The show’s co-creator Roger Law is handing over his personal collection of items from the political satirical TV show, which ran from 1984 to 1996.
He joked that while the show “didn’t change anything”, its popularity meant that “schoolchildren knew who ran the country for the first time ever”.
Of the Thatcher puppet, which is one of three, he said children now would see it and “think that’s Theresa May”.
The collection had been stored in three shipping containers at Law’s home on the Cambridgeshire Fens.
Scripts from all 18 series are also included, along with scores of sketches.
The first batch of items arrived at Cambridge University Library on Tuesday.
The collection also includes newspaper cuttings, designs and puppet moulds – including 10 large boxes of teeth moulds.
Law said there “couldn’t be a better place” to house the collection.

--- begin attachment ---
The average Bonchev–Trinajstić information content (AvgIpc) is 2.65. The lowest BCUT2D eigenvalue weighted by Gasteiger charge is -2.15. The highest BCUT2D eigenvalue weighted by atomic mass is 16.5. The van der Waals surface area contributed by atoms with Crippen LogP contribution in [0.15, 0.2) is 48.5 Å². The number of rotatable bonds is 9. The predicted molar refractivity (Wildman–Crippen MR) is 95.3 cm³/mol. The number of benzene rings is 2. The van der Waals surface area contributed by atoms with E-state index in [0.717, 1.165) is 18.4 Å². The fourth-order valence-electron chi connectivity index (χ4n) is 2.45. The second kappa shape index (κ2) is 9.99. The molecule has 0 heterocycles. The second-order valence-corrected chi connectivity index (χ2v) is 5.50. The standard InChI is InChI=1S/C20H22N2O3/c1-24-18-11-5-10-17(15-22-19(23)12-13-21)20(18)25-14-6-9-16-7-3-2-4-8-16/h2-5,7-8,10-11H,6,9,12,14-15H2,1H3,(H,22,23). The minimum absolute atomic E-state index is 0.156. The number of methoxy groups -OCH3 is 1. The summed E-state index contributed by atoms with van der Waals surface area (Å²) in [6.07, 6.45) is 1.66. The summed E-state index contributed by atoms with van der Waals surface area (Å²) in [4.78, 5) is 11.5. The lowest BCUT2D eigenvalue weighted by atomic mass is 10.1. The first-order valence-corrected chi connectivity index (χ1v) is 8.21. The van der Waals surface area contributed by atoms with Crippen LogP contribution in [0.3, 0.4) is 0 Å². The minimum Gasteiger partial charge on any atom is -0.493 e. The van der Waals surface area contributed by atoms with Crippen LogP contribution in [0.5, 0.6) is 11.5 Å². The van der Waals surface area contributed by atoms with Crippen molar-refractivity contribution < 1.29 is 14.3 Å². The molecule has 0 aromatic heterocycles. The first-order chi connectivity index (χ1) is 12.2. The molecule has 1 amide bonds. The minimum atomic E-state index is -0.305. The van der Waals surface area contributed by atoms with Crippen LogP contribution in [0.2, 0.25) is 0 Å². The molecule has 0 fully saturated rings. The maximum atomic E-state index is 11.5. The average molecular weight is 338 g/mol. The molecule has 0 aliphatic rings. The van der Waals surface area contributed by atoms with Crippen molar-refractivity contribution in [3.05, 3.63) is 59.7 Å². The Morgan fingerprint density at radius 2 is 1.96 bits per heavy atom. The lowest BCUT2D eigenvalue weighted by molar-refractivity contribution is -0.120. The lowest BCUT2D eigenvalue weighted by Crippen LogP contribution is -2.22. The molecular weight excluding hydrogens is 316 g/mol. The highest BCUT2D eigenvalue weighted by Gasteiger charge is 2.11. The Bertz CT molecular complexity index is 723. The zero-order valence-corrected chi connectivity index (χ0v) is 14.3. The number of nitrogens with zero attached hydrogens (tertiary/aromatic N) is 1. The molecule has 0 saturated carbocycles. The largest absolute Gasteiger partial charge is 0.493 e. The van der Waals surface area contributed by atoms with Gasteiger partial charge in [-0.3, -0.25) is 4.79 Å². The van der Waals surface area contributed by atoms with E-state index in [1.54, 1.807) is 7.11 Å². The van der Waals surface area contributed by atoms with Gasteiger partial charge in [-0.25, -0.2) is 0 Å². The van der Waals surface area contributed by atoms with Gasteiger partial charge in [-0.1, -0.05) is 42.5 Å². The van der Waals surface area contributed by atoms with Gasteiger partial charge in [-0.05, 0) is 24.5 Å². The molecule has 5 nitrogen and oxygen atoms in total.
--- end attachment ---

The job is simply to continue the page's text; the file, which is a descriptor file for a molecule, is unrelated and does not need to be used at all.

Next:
Over the coming months, the items will be put into environmentally-controlled archival storage, and could be displayed in future.
Cambridge University Librarian Dr Jessica Gardner said it was “an easy decision” to welcome the collection.
“Immediately my eyes lit up and my sense of both the political, cultural and historical importance of this archive was immediate to me,” she said.
Law first met Spitting Image co-creator Peter Fluck as a teenager at Cambridge School of Art and they had their first studio in the city.
“Now for those who are interested they can come here and find all the scandals and nonsense that went on in the 1980s to the mid-1990s which is probably more truthful than the official archives, because we didn’t stint ourselves,” Law said.
Private Eye editor Ian Hislop, who was a scriptwriter on the show, said: “I am delighted that the Spitting Image archive has gone to Cambridge University Library and that Roger Law is to be studied properly. It is about time.”
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